To those who are not as familiar with the Star Trek universe, the other captains highlighted in this documentary film are:

Sir Patrick Stewart (Captain Jean-Luc Picard – Star Trek: The Next Generation)

Avery Brooks (Captain Benjamin Sisko – Star Trek: Deep Space Nine)

Kate Mulgrew (Captain Kathryn Janeway – Star Trek: Voyager)

Scott Bakula (Captain Jonathon Archer – Star Trek: Enterprise)

Chris Pine (Captain James T. Kirk – Star Trek 2009)

"The Captains" consists of interviews Shatner conducted with the other captains, most particularly with Stewart and Bakula, a little less with Mulgrew, even less with Brooks, and almost none with Pine.

Each interview takes place in a setting appropriate to each actor.  Pine, who was really almost non-existent in this film, was interviewed at Paramount Studios.  He has the least amount of interview time, although that’s logical – he’s had the least amount of time as a captain.

It’s apparent that Brooks real love is jazz, as he spends his interview time at the piano.  It’s his great love, but it doesn’t make for a really compelling interview.  Perhaps Captain Sisko should have been more into jazz piano than baseball.

Mulgrew’s interview segments take place in a Broadway or off-Broadway theater.  I won’t tell you how Shatner first presents himself to her, so as not to spoil the surprise and humor, but it is pretty funny.  Mulgrew is probably the most brutally honest of the captains – her interview is somewhat surprising and, at times, almost angry.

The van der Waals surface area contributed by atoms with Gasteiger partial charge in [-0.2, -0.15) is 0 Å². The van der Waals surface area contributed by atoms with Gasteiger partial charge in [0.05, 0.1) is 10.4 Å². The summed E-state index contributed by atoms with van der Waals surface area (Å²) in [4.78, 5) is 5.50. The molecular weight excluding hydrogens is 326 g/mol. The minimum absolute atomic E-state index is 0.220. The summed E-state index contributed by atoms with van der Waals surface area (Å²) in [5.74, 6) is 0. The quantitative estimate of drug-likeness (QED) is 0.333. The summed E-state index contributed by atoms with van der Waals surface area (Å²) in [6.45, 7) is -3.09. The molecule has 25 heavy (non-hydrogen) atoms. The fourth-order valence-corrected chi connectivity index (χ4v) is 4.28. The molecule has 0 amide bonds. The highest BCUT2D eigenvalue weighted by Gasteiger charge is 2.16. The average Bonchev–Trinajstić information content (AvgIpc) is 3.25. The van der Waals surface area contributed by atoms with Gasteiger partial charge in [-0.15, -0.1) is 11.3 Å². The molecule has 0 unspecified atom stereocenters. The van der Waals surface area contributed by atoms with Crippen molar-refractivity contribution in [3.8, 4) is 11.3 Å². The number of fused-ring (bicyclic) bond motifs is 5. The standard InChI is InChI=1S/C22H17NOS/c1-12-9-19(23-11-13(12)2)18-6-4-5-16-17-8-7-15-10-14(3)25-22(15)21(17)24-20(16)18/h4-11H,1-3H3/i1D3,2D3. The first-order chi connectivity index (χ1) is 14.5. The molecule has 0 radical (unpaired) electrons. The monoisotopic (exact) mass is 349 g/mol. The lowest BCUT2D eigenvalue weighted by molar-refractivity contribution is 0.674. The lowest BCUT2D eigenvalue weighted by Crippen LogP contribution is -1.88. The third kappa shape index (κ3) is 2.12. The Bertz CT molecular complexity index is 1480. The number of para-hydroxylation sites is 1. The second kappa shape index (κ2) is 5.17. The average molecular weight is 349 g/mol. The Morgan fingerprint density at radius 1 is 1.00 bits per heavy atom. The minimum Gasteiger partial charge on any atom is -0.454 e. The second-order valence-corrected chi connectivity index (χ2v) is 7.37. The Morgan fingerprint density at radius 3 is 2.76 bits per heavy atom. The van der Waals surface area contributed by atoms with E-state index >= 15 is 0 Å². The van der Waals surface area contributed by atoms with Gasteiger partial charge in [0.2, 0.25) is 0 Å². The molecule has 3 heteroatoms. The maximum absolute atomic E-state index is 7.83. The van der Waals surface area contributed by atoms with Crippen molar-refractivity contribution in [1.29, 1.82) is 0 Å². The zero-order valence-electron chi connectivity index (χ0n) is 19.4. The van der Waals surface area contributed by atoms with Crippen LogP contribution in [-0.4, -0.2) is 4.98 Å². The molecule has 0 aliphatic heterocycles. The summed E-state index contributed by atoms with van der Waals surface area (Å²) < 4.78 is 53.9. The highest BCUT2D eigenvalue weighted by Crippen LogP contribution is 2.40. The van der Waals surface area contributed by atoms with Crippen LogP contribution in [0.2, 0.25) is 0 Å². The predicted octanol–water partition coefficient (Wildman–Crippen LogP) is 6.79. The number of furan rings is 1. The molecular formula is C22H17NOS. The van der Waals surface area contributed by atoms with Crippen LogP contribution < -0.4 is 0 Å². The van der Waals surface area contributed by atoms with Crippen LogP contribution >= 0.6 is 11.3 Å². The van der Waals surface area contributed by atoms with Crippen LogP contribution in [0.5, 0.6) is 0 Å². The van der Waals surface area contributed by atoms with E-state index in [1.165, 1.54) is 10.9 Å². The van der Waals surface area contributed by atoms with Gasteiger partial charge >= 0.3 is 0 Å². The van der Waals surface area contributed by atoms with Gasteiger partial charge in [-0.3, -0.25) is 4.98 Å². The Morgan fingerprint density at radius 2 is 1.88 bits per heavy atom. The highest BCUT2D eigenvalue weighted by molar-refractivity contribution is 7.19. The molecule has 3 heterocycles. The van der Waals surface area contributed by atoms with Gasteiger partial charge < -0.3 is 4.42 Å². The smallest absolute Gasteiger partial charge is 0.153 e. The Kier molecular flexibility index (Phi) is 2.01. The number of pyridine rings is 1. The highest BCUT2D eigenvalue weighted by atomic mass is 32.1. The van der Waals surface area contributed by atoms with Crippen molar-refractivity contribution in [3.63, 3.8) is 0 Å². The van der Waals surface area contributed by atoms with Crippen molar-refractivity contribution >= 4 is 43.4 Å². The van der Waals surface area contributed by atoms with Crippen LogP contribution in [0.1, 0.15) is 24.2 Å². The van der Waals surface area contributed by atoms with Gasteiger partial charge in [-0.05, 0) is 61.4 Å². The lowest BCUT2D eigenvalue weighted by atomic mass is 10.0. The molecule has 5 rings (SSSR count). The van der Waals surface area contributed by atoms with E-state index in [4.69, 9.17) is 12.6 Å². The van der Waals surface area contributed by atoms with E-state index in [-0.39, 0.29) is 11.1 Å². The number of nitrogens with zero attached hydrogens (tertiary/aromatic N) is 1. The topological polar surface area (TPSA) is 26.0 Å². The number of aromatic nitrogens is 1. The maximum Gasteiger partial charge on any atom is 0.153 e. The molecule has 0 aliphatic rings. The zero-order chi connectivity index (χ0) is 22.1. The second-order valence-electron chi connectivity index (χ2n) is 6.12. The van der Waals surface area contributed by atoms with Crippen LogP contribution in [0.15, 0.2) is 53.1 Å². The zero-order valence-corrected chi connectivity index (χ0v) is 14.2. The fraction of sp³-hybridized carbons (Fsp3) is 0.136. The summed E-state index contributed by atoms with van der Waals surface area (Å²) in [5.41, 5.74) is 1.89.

Bakula’s interview takes place on a horse farm, and he and Shatner both ride horses, as well as sit and talk.  When Shatner tells Bakula that he’s a fan because Bakula’s a singer, you can see the pleased shock on Bakula’s face.

Stewart’s interview takes place in a mysterious location somewhere in the U.K.  This reviewer suspects it was his home – hence the need for privacy.

The most in depth interviews are with Bakula and Stewart.  Discussions about their lives before Star Trek, during and after.  How it affected their personal lives.  Particularly interesting was Shatner and Stewart talking about being classically trained actors who felt embarrassment at times over being captains, but their eventual acceptance and embracement of their iconic roles.

Interspersed are moments with other Trek actors such as Jonathan Frakes, Christopher Plummer, John de Lancie, Walter Koenig, Sally Kellerman, Rene Auberjonois, Connor Trinneer, Grace Lee Whitney, and Robert Picardo.

However, as stated above, this is really about William Shatner.  There is a touching portion of the documentary where he walks through a Star Trek convention, and it’s not cheesy or silly in any way, shape or form.  It’s an homage not only to Shatner, the captains and the shows/movies, but to the fans – many of whom were very shocked to find Shatner standing next to them, engaging them, talking to them, treating them with the same respect with which he treated his fellow captains.

All in all, if you’re a Star Trek fan, this is a must see.  Even if you’re not a Star Trek fan, it’s well worth viewing – well paced, interesting to watch, and Shatner is so comfortable being who he is that it’s no chore to catch his joy of life.

"The Captains" (2011), written and directed by William Shatner, an EPIX Original Documentary, 96 min.

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